A disproportional number of Latino construction workers in New York City die while on the job compared to their coworkers of other races, according to a new report.

From 2003 to 2011, three-fourths of construction workers who died were either U.S.-born Latinos or immigrants, according to a review of all of the fatal falls on the job investigated by the Occupational Safety and Health Administration, an agency of the federal Labor Department. .

“The data we have demonstrates that Latinos and immigrants are more likely to die in these types of accidents,” Connie Razza, from the Center for Popular Democracy, which compiled the report, told the New York Daily News.

Construction safety advocates and a study by the New York State Trial Lawyers Association cited safety violations on job sites run by smaller, non-union contractors and an unwillingness by some undocumented workers to report violations as main reasons for the high number of deaths among Latino workers.

“Contractors aren’t taking simple steps to protect their workers,” said Razza. “They are not providing the training and the safety equipment that are required by law.”

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While New York may have a surprisingly high number of deaths of Latino construction workers, numbers nationwide for Hispanic deaths on the jobs are also greater than any other group.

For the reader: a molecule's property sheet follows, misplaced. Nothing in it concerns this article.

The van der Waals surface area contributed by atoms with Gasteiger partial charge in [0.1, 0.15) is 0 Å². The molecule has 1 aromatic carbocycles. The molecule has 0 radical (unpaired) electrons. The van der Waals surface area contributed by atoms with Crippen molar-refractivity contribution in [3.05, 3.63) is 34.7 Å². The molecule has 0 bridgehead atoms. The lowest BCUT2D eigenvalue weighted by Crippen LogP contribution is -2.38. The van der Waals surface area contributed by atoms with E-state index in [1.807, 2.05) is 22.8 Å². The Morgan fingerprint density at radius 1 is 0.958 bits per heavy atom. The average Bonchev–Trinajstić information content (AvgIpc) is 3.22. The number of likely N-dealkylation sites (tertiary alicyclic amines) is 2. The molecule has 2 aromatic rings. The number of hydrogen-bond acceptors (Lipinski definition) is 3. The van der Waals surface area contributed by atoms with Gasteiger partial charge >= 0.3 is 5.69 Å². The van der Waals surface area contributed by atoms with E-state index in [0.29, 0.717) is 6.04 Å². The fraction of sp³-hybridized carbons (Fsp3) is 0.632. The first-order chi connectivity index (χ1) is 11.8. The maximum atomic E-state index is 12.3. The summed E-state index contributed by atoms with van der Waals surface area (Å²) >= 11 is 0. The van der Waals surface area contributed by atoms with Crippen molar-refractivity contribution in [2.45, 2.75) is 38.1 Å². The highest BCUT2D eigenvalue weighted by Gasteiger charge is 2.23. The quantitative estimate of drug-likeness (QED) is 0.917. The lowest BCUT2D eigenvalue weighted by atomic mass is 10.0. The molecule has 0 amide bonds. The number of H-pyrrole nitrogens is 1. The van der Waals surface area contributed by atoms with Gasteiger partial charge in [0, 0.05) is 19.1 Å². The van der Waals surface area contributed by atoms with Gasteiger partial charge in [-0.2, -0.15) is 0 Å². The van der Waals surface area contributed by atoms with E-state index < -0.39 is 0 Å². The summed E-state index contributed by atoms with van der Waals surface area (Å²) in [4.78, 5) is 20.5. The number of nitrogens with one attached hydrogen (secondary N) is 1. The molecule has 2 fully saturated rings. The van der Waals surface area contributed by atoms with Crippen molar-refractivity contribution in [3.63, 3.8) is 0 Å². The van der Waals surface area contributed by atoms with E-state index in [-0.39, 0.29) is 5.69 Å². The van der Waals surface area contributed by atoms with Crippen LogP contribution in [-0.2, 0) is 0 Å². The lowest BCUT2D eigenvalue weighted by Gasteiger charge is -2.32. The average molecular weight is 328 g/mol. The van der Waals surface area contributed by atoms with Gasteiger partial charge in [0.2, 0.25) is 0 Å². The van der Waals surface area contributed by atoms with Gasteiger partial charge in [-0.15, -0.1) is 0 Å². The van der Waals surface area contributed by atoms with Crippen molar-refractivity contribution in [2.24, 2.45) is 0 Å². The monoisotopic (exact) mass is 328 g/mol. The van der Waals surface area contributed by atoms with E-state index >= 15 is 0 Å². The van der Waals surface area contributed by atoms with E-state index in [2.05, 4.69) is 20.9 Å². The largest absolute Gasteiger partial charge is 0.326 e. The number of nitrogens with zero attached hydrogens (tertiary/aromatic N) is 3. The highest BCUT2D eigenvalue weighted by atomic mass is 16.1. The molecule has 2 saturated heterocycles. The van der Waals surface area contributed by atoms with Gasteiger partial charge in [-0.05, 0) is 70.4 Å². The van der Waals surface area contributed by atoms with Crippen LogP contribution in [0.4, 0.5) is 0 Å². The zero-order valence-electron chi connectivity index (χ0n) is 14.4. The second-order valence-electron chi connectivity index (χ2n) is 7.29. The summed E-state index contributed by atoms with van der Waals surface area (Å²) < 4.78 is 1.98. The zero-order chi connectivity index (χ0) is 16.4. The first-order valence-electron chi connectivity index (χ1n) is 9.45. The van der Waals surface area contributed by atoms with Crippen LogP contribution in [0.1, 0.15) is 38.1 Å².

OSHA reported that 749 Latino workers were killed from work-related injuries in 2011— more than 14 deaths a week or two Latino workers killed every single day of the year. While 12 percent of all fatal work injuries in 2011 involved contractor work, Latinos made up 28 percent of fatal work injuries among contractors — well above their 16 percent share of all fatal work injuries in 2011.

Advocacy groups in New York are working to combat any changes to the state’s scaffolding law, which organizations like Razza’s the Center for Popular Democracy say gives incentive to keep workplaces safe.

Contractors argue that the law, which holds owners and contractors who did not follow safety rules fully liable for workplace injuries and deaths, has caused their insurance costs to skyrocket.

New York lawmakers, however, has historically blocked any of the proposed changes to the law.

“All we’re looking for is the ability to have the same right as anybody else would in the American jurisprudence system,” said Louis J. Coletti, president and CEO of the Building Trades Employers' Association.

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